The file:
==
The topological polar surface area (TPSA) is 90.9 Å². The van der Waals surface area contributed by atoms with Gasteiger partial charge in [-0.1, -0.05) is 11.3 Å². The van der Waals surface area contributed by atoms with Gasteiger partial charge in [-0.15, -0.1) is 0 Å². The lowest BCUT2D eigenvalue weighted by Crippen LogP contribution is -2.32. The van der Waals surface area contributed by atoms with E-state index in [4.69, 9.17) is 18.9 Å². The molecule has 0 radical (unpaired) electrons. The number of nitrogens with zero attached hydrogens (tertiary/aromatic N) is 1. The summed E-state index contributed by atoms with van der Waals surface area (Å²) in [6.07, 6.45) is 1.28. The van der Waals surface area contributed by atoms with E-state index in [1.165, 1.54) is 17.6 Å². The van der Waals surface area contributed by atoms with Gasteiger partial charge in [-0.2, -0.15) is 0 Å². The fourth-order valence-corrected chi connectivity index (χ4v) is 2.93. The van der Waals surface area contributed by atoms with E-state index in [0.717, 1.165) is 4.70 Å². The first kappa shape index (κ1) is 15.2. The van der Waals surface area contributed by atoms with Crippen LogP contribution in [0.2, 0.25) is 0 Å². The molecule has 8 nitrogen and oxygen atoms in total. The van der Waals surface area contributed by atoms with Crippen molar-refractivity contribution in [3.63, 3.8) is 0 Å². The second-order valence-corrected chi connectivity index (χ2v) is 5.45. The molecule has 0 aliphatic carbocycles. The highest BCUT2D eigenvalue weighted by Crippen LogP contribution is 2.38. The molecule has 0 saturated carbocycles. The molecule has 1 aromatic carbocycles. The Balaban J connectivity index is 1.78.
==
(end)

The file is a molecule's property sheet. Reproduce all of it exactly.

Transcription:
The topological polar surface area (TPSA) is 90.9 Å². The van der Waals surface area contributed by atoms with Gasteiger partial charge in [-0.1, -0.05) is 11.3 Å². The van der Waals surface area contributed by atoms with Gasteiger partial charge in [-0.15, -0.1) is 0 Å². The lowest BCUT2D eigenvalue weighted by Crippen LogP contribution is -2.32. The van der Waals surface area contributed by atoms with E-state index in [4.69, 9.17) is 18.9 Å². The molecule has 0 radical (unpaired) electrons. The number of nitrogens with zero attached hydrogens (tertiary/aromatic N) is 1. The summed E-state index contributed by atoms with van der Waals surface area (Å²) in [6.07, 6.45) is 1.28. The van der Waals surface area contributed by atoms with E-state index in [1.165, 1.54) is 17.6 Å². The van der Waals surface area contributed by atoms with Gasteiger partial charge in [-0.2, -0.15) is 0 Å². The fourth-order valence-corrected chi connectivity index (χ4v) is 2.93. The van der Waals surface area contributed by atoms with E-state index in [0.717, 1.165) is 4.70 Å². The first kappa shape index (κ1) is 15.2. The van der Waals surface area contributed by atoms with Crippen LogP contribution in [0.2, 0.25) is 0 Å². The molecule has 8 nitrogen and oxygen atoms in total. The van der Waals surface area contributed by atoms with Crippen molar-refractivity contribution in [3.63, 3.8) is 0 Å². The second-order valence-corrected chi connectivity index (χ2v) is 5.45. The molecule has 0 aliphatic carbocycles. The highest BCUT2D eigenvalue weighted by Crippen LogP contribution is 2.38. The molecule has 0 saturated carbocycles. The molecule has 1 aromatic carbocycles. The Balaban J connectivity index is 1.78.